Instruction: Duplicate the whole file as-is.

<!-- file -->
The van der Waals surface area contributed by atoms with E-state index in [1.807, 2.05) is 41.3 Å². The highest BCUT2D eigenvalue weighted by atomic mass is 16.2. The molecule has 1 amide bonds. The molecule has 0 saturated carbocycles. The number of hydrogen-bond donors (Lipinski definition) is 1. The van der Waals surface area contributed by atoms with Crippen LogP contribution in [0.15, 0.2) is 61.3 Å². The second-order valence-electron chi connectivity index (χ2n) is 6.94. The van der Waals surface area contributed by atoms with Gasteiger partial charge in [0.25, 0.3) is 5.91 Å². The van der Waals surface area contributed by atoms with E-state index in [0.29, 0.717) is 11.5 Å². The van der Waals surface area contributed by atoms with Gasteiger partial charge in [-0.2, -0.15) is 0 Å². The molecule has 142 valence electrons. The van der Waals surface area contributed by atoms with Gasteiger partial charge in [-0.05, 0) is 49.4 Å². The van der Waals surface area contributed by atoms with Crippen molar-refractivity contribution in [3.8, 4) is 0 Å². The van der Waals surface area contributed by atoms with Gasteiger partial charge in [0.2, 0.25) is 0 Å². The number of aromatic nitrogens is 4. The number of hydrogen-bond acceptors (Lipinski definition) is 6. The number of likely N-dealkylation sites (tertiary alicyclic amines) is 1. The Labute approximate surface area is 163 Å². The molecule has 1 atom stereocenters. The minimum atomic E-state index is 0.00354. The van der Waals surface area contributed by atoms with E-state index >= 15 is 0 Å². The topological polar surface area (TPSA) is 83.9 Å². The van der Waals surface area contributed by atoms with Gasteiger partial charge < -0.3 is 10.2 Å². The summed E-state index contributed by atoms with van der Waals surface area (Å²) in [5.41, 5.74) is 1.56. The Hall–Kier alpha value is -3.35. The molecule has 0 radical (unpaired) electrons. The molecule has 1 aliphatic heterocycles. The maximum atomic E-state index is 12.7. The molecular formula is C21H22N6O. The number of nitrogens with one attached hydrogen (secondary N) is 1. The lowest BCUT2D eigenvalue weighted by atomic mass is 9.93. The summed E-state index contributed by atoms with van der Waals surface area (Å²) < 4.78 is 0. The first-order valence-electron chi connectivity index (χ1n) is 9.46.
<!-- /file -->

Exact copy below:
The van der Waals surface area contributed by atoms with E-state index in [1.807, 2.05) is 41.3 Å². The highest BCUT2D eigenvalue weighted by atomic mass is 16.2. The molecule has 1 amide bonds. The molecule has 0 saturated carbocycles. The number of hydrogen-bond donors (Lipinski definition) is 1. The van der Waals surface area contributed by atoms with Crippen LogP contribution in [0.15, 0.2) is 61.3 Å². The second-order valence-electron chi connectivity index (χ2n) is 6.94. The van der Waals surface area contributed by atoms with Gasteiger partial charge in [0.25, 0.3) is 5.91 Å². The van der Waals surface area contributed by atoms with E-state index in [0.29, 0.717) is 11.5 Å². The van der Waals surface area contributed by atoms with Gasteiger partial charge in [-0.2, -0.15) is 0 Å². The molecule has 142 valence electrons. The van der Waals surface area contributed by atoms with Gasteiger partial charge in [-0.05, 0) is 49.4 Å². The van der Waals surface area contributed by atoms with Crippen molar-refractivity contribution in [3.8, 4) is 0 Å². The van der Waals surface area contributed by atoms with Gasteiger partial charge in [0.2, 0.25) is 0 Å². The number of aromatic nitrogens is 4. The number of hydrogen-bond acceptors (Lipinski definition) is 6. The number of likely N-dealkylation sites (tertiary alicyclic amines) is 1. The Labute approximate surface area is 163 Å². The molecule has 1 atom stereocenters. The minimum atomic E-state index is 0.00354. The van der Waals surface area contributed by atoms with E-state index >= 15 is 0 Å². The topological polar surface area (TPSA) is 83.9 Å². The van der Waals surface area contributed by atoms with Gasteiger partial charge < -0.3 is 10.2 Å². The summed E-state index contributed by atoms with van der Waals surface area (Å²) in [5.41, 5.74) is 1.56. The Hall–Kier alpha value is -3.35. The molecule has 0 radical (unpaired) electrons. The molecule has 1 aliphatic heterocycles. The maximum atomic E-state index is 12.7. The molecular formula is C21H22N6O. The number of nitrogens with one attached hydrogen (secondary N) is 1. The lowest BCUT2D eigenvalue weighted by atomic mass is 9.93. The summed E-state index contributed by atoms with van der Waals surface area (Å²) < 4.78 is 0. The first-order valence-electron chi connectivity index (χ1n) is 9.46.